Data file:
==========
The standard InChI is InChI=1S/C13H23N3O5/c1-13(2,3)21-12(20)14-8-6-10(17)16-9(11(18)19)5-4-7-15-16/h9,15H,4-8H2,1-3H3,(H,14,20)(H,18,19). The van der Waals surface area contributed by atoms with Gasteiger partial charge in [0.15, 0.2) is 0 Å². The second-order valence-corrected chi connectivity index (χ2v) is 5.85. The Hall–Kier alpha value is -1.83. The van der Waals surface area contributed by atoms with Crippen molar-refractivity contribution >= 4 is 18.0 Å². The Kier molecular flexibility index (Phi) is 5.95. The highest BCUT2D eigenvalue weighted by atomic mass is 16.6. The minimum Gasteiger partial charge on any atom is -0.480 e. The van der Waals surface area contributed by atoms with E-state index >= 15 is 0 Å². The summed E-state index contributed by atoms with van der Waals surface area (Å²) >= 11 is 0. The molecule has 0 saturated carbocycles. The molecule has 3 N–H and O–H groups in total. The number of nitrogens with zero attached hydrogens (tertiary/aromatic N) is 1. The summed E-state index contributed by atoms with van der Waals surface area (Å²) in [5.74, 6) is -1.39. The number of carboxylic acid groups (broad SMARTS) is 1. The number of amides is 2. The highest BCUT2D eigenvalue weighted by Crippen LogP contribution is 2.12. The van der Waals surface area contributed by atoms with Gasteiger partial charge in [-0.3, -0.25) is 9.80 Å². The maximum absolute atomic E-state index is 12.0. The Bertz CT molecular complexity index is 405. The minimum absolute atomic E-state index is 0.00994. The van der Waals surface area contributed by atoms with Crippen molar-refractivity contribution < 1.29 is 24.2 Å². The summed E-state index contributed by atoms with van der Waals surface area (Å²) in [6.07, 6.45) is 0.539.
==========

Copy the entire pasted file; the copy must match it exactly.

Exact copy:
The standard InChI is InChI=1S/C13H23N3O5/c1-13(2,3)21-12(20)14-8-6-10(17)16-9(11(18)19)5-4-7-15-16/h9,15H,4-8H2,1-3H3,(H,14,20)(H,18,19). The van der Waals surface area contributed by atoms with Gasteiger partial charge in [0.15, 0.2) is 0 Å². The second-order valence-corrected chi connectivity index (χ2v) is 5.85. The Hall–Kier alpha value is -1.83. The van der Waals surface area contributed by atoms with Crippen molar-refractivity contribution >= 4 is 18.0 Å². The Kier molecular flexibility index (Phi) is 5.95. The highest BCUT2D eigenvalue weighted by atomic mass is 16.6. The minimum Gasteiger partial charge on any atom is -0.480 e. The van der Waals surface area contributed by atoms with E-state index >= 15 is 0 Å². The summed E-state index contributed by atoms with van der Waals surface area (Å²) >= 11 is 0. The molecule has 0 saturated carbocycles. The molecule has 3 N–H and O–H groups in total. The number of nitrogens with zero attached hydrogens (tertiary/aromatic N) is 1. The summed E-state index contributed by atoms with van der Waals surface area (Å²) in [5.74, 6) is -1.39. The number of carboxylic acid groups (broad SMARTS) is 1. The number of amides is 2. The highest BCUT2D eigenvalue weighted by Crippen LogP contribution is 2.12. The van der Waals surface area contributed by atoms with Gasteiger partial charge in [-0.3, -0.25) is 9.80 Å². The maximum absolute atomic E-state index is 12.0. The Bertz CT molecular complexity index is 405. The minimum absolute atomic E-state index is 0.00994. The van der Waals surface area contributed by atoms with Crippen molar-refractivity contribution < 1.29 is 24.2 Å². The summed E-state index contributed by atoms with van der Waals surface area (Å²) in [6.07, 6.45) is 0.539.